The impact of acne and facial post-inflammatory hyperpigmentation on quality of life and self-esteem of newly admitted Nigerian undergraduates
Authors Akinboro AO, Ezejiofor OI, Olanrewaju FO, Oripelaye MM, Olabode OP, Ayodele OE, Onayemi EO
Received 26 November 2017
Accepted for publication 21 January 2018
Published 10 May 2018 Volume 2018:11 Pages 245—252
Checked for plagiarism Yes
Review by Single anonymous peer review
Peer reviewer comments 2
Editor who approved publication: Dr Jeffrey Weinberg
Adeolu Oladayo Akinboro,1 Ogochukwu Ifeanyi Ezejiofor,2 Fatai Olatunde Olanrewaju,3 Mufutau Muphy Oripelaye,3 Olatunde Peter Olabode,4 Olugbenga Edward Ayodele,4 Emmanuel Olaniyi Onayemi3
1Dermatology Unit, Department of Internal Medicine, Ladoke Akintola University of Technology, Ogbomoso and LAUTECH Teaching Hospital, Ogbomoso, Nigeria; 2Dermatology Unit, Department of Medicine, Nnamdi Azikiwe University, Nnewi, Nigeria; 3Department of Dermatology and Venereology, Obafemi Awolowo University and OAUTHC, Ile-Ife, Nigeria; 4Department of Internal Medicine, Ladoke Akintola University of Technology, Ogbomoso and LAUTECH Teaching Hospital, Ogbomoso, Nigeria
Background: Acne and facial post-inflammatory hyperpigmentation are relatively common clinical conditions among adolescents and young adults, and inflict psychosocial injuries on sufferers.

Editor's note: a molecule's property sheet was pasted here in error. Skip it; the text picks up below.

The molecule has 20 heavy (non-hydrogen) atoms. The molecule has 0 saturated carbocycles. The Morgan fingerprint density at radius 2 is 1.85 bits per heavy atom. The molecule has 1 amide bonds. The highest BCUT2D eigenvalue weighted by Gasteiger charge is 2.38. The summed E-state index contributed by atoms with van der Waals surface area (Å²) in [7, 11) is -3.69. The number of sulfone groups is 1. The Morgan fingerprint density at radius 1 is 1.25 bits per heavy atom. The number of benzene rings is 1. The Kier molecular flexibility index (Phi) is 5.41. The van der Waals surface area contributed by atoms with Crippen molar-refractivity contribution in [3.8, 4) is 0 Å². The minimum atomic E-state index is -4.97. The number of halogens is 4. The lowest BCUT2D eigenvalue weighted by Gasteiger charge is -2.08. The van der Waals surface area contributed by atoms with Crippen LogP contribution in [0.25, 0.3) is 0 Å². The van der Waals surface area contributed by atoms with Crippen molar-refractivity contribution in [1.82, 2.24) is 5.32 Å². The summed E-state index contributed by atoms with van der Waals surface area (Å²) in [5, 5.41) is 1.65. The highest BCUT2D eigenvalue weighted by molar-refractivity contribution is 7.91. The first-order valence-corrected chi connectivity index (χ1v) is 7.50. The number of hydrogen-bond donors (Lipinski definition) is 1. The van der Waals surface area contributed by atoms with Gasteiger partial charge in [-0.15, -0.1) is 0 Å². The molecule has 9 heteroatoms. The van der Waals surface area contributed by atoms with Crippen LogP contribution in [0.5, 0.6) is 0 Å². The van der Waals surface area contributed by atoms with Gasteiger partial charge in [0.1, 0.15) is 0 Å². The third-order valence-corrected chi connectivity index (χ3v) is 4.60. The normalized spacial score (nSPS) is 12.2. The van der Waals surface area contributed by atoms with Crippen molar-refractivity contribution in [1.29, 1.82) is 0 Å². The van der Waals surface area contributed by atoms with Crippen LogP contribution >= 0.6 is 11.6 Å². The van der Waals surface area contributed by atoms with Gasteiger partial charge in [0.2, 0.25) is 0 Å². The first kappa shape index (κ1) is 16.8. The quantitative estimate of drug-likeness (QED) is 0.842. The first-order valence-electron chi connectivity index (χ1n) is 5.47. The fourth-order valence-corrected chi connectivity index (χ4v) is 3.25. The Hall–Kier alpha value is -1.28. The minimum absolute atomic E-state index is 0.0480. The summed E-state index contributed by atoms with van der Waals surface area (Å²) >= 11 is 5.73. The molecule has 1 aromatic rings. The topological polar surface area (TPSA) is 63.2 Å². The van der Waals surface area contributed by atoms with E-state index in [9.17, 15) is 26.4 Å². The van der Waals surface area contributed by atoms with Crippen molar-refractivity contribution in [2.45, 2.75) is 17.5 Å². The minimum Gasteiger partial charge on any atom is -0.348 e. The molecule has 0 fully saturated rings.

Objective: To document the psychosocial and self-esteem implications of acne and facial hyperpigmentation on newly admitted undergraduates.
Materials and methods: A cross-sectional survey was conducted among 200 undergraduates. Demographics and clinical characteristics were obtained and acne was graded using the US Food and Drug Administration 5-category global system of acne classification. Participants completed the Cardiff Acne Disability Index (CADI) and the Rosenberg self-esteem scale (RSES), and data were analyzed using SPSS 20.
Results: Mean age of acne onset was 16.24 ± 3.32 years. There were 168 (84.0%) cases categorized as almost clear, 24 (12.0%) as mild acne, 4 (2.0%) as moderate acne and 4 (2.0%) as severe acne. Acne with facial hyperpigmentation, compared to acne without hyperpigmentation, was associated with significant level of anxiety in 30 participants (26.5% vs 10.3%, p=0.004) and emotional distress in 40 (35.4% vs 10.3%, p<0.001). Acne severity correlated with total CADI score but not with total RSES score. Quality of life (QoL) was significantly reduced among acne patients with facial hyperpigmentation (1.77±1.62, vs 1.07±1.02, p<0.001) compared to those without hyperpigmentation. Acne and facial hyperpigmentation was associated with social life interference, avoidance of public facilities, poor body image and self-esteem and perception of worse disease. There was no association between gender and QoL but acne was related to a reduction of self-worth. Low self-esteem was present in 1.5%, and severe acne was associated with an occasional feeling of uselessness in the male gender.
Conclusion: Acne with facial hyperpigmentation induces poorer QoL and self-esteem is impaired only in severe acne. Beyond the medical treatment of acne, dermatologists should routinely assess the QoL and give attention to treatment of facial post-inflammatory hyperpigmentation among people of color.
Keywords: acne, quality of life, self-esteem, facial hyperpigmentation, undergraduates
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